Certified Nurse Midwives (CNMs) manage women's health care, focusing on common primary care issues, family planning and gynecologic needs, pregnancy, childbirth, the postpartum period, and care of the newborn. CNMs practice in accordance with the Standards of Practice of Midwifery, as defined by the American College of Nurse-Midwives (ACNM).
ACNM created National Midwifery Week to celebrate and recognize midwives and midwife-led care. For 2021, the week's theme is "Midwives for Every Community."
But what about the community of nurse midwives at the Frances Payne Bolton School of Nursing? Mary Franklin, director of the Nurse Midwifery and Women’s Health Nurse Practitioner programs, said beneficial changes in health care have occurred since midwifery began at the school, including the move to more standardized, evidence-based practice; expansion of reproductive health services covered under the Affordable Care Act; and recognition that midwifery care improves outcomes.
Midwife-Attended Births on the Rise
According to the most recent natality data from the Centers for Disease Control and Prevention, midwife-attended births are up six percent nationally from 2016 to 2019, with midwives attending a total of 1,425,833 births during that time period.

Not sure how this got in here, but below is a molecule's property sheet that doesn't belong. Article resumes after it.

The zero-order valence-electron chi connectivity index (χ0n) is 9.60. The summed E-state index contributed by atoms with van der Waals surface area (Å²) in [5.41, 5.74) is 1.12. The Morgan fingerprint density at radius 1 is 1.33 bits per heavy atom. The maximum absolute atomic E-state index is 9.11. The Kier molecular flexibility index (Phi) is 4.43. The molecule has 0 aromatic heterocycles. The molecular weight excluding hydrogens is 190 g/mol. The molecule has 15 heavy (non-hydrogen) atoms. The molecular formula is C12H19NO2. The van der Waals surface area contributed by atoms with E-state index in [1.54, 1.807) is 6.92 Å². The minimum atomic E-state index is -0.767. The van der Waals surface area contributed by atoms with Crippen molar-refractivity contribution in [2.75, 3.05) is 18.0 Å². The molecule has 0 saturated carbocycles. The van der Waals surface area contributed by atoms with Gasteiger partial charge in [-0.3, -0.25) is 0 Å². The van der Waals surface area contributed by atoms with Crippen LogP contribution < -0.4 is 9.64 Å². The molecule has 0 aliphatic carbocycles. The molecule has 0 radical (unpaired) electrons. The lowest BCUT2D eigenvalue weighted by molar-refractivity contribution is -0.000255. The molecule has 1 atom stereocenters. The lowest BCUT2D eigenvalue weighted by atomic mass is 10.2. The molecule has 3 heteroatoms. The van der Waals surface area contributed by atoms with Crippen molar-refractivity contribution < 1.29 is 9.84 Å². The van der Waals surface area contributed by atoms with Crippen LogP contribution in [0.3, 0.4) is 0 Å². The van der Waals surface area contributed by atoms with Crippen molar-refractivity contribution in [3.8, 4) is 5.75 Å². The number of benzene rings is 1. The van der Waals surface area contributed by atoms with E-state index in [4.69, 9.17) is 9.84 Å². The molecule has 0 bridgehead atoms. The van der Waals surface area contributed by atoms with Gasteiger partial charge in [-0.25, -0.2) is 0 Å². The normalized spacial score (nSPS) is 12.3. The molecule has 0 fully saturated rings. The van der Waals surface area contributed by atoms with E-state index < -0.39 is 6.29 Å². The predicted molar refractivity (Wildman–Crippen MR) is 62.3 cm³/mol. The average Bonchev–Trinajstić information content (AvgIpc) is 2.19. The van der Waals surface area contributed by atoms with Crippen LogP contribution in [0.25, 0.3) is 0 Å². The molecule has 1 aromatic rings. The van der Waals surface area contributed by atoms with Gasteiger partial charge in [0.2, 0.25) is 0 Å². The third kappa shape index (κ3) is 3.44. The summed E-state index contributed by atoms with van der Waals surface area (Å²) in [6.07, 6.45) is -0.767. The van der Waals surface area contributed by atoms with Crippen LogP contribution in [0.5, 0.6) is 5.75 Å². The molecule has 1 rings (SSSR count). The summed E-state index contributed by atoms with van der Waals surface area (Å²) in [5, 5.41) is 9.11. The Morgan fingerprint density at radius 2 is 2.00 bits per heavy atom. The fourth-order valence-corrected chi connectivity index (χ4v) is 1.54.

In Ohio, CNM-attended births increased 12 percent from 2016 to 2019. During that time period, CNMs attended a total of 45,089 births in the state.
Midwifery Numbers and Stats at FPB
- FPB's Master of Science in Nursing - Midwifery Program graduated its first class in 1985
- Since then, 219 Nurse Midwives have graduated from the program
- There are 8 MSN students currently enrolled in the Nurse Midwifery Program
- The program has had a 100% graduation rate for the last five years
- All Nurse Midwifery graduates are eligible for a dual-certification in WHNP